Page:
But could I keep my mouth shut? Noooooooooo. I just couldn't resist trying to talk with the Rodeo Star. I swear if there's a way to make a fool of myself, I'll do it. Sure shootin', I'll do it.... Now, let me just say first that although I hung up my riding gear a couple of years ago, I've ridden horses since I was a little girl. For years I trained in dressage, riding English style. To be honest, I'm not very good at it. I am way too reckless and wild--preferring to hack madly through fields, jumping tree stumps and whatnot, instead of riding daintily through a show ring. And since I never could resist jumping anything under 5 feet of height I've gotten tossed a lot. Which hurts.

But I can ride. I can ride Western style, too, and I can even ride bareback.

Although I have never been interested in the finer points of horse breeding (since I have always ridden strictly for pleasure) I'm not entirely stupid about horseflesh. I've ridden many types of horses in my day and can competently compare my various experiences on Arabians, quarter horses, and a few thoroughbreds from all the years that I sporatically trained in hunter/jumper riding. (Once I even had the privilege of training on a magnificent, white Lippizaner.)

Anyway, there I was checking out the Rodeo Star's wall of pictures. And suddenly I noticed a picture which peaked my interest. The Rodeo Star was in the judge's ring, receiving a huge prize while standing next to the ugliest horse I've ever seen. The animal was plain ugly, I tell you. Ugly. What the hell is this? I wondered. Hideous the horse was--and yet it had a beautiful $10,000 saddle on it--one of those ultra heavy tooled leather affairs adorned with gorgeous turquoise conchos and gleaming ivory "Indian bones"-- but that dang horse was ugly. The horse was horribly stocky and it's huge body sat too low. The legs were stump-like with no hint of grace. And the animal's head was too big--and its ears too long. And it's eyes---aargh. The eyes looked sneaky and beady.

This animal just RUINS that saddle, I thought to myself. And those legs---yek--I bet it couldn't even jump a tree stump. And those beady eyes--the animal looked dull and stupid....probably horribly slow for crop commands and dumb enough to shy at a stable dog. And my curiosity got the best of me.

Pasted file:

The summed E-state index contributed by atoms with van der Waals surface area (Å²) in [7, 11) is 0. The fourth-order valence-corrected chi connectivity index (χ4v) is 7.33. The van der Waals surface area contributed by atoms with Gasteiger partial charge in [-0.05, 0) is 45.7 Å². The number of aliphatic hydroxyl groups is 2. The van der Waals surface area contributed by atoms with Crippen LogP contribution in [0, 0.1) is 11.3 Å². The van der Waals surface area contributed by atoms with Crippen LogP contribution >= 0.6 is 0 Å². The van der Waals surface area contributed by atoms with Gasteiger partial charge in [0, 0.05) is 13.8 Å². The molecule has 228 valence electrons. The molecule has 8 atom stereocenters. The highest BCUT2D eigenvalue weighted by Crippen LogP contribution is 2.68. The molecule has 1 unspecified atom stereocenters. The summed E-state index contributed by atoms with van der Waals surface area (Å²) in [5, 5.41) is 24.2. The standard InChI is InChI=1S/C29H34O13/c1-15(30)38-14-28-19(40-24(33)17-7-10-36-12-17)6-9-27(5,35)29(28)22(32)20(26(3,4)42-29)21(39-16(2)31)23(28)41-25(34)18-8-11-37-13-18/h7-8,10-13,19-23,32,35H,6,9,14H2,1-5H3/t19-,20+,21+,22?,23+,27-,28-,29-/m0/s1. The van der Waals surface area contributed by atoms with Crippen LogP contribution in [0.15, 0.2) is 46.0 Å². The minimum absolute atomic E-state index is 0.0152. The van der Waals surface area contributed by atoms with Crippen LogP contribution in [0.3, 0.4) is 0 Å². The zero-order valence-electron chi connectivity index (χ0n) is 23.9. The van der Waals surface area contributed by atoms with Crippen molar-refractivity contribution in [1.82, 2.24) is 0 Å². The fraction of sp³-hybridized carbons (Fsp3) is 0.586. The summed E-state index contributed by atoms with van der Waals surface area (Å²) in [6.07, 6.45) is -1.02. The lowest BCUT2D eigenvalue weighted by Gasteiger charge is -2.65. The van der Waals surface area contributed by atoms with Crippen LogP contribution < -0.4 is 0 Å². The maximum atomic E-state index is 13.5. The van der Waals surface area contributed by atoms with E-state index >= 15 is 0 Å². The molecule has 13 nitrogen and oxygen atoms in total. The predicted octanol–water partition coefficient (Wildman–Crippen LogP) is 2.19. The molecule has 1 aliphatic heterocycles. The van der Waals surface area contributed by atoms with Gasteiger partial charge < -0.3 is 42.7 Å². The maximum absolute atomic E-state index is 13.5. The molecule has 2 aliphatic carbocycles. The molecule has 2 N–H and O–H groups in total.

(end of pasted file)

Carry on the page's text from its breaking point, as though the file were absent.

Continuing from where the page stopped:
"Umm....Miss Rodeo Star?" I asked, trying to sound nonchalant. "What kind of horse is this one--the one you won a prize for in 2005?" "Hah!" she guffawed. "You talking about Jinxy!"

And then, to my utter mortification and horror, she announced:

"Jinxy ain't no horse! Jinxy's a mule, darlin'!" OH. MY. GOD.

OF COURSE. I'm STUPID STUPID STUPID! I thought to myself....

THAT's why that damn horse was so ugly!

A FRIGGING MULE! And then my tortured mind went crazy. Because mules are half horse, half DONKEY! AAARGH........

God, I just KNEW the Rodeo Star was convinced that I was the stupidest city girl she'd ever seen in her life. And what's worse--it was over a damn MULE! Which is half horse and half DONKEY... Because you all know how much I can't stand DONKEYS!!!! Those self-righteous, obnoxious donkeys who hang out in my territory and stare at me rudely with their beady eyes! Oh, the humiliation. I had embarassed myself in front of the Rodeo Star. I was so horrified at this that I instantly and heartily wished that I could just fall right down through the floor into a big hole and be covered over with cow pies. I deserved to be covered with cow pies. Donkey pies, even. DOG pies even.....

But, I never say die. Quickly I scanned my brain for a way out. I wondered to myself....could I recover from this disaster? "A mule?" I squeaked, as both the Rodeo Star and her mother laughed. " KNEW that horse looked funny....." Desperately, I searched for a saving comment. To her credit, the Rodeo Star tried to save me from myself. "Don't worry about it, darlin'" she said, "A mule is half horse anyway so I can see how it might look a little horsey. Some mules look more horse than donkey anyway."

I managed to stammer out what I hoped was a half-decent excuse for my stupidity: "I just had horses on my mind, that's all. It's because that's all I've ever heard of you riding--horses. I just never expected to see you on a MULE with that wonderful saddle." "You can show and ride mules as well as horses," she continued. "In fact, that particular mule is worth more than most of my show horses." Whatever, I thought to myself. I've said it before and I'll say it again. I hate donkeys. And now I hate those half-breed mules.